XXXXX1-3.coms are, for all practical purposes, search engines for the content stored on, and host no content of their own.  Instead, they cull the Latest files as published by and put them into a nice, easily searchable engine so that most anyone can find whatever content is stored in the Fileshares at

     The Internet Watch Foundation (IWF) is an anti-child exploitation organization based in the United Kingdom.  They work with police, in the United Kingdom, to assist in the prevention of child exploitation over the Internet.  As noble an effort as they are, their jurisdiction is still only in the UK. is a US-based entity.  Neither are, nor operated or owned by anyone in the UK.

     So, basically, ZZZZZ asserts that is hosting the sites,, and that should take those sites down because they are hosting “illegal links.”  He doesn’t provide those links, of course.  But him, being from a German-based file sharing company, threatens to report a US-based host to a UK-based enforcement organization due to failure to act in removing content that is solely hosted by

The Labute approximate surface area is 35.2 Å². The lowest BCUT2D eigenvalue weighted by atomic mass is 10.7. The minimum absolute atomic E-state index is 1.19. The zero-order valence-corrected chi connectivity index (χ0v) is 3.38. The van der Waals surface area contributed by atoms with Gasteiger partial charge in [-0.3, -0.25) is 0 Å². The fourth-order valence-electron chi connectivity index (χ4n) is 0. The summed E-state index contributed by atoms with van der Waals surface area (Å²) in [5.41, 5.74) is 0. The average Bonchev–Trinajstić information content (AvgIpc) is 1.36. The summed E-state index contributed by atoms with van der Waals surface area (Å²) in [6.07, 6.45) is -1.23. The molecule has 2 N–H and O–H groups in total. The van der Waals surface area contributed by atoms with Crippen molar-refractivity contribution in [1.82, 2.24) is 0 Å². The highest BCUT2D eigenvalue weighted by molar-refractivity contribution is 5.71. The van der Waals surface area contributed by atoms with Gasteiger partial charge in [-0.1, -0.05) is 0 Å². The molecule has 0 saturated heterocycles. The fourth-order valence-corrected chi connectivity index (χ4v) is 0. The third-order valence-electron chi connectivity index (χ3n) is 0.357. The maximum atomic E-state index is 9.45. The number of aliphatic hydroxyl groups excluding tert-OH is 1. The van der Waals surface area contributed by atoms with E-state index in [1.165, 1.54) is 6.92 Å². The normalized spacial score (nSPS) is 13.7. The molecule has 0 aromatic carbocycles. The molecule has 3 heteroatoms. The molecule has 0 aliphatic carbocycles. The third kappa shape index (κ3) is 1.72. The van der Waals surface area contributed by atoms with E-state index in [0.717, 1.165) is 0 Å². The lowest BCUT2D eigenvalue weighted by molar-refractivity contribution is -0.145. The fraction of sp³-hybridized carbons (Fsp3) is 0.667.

Excuse me, but *cough*bullsht*cough* what?

     This is clearly a case of the Pot calling the Kettle an African Slave, captured by armed men somewhere in the Transvaal region of South Africa in 1789, and the Dutch bastard selling him to the Portugeuse for shipment to the New World says to call him “Stefan.”
     i.e. The irony is so thick you’d have to cut it with industrial machinery.

     And per ZZZZZ’s complaint, anyone can completely understand not taking the threat seriously…

     Can you say, “Bureaucratic Posturing,” boys and girls?

     I knew you could. 😉

Note: I have nothing to do with,,,, ZZZZZ or I’m just sayin’… *shakes head*

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Open Letter to the Editor of Slate

April 23rd, 1999 at 12:07 pm by Mark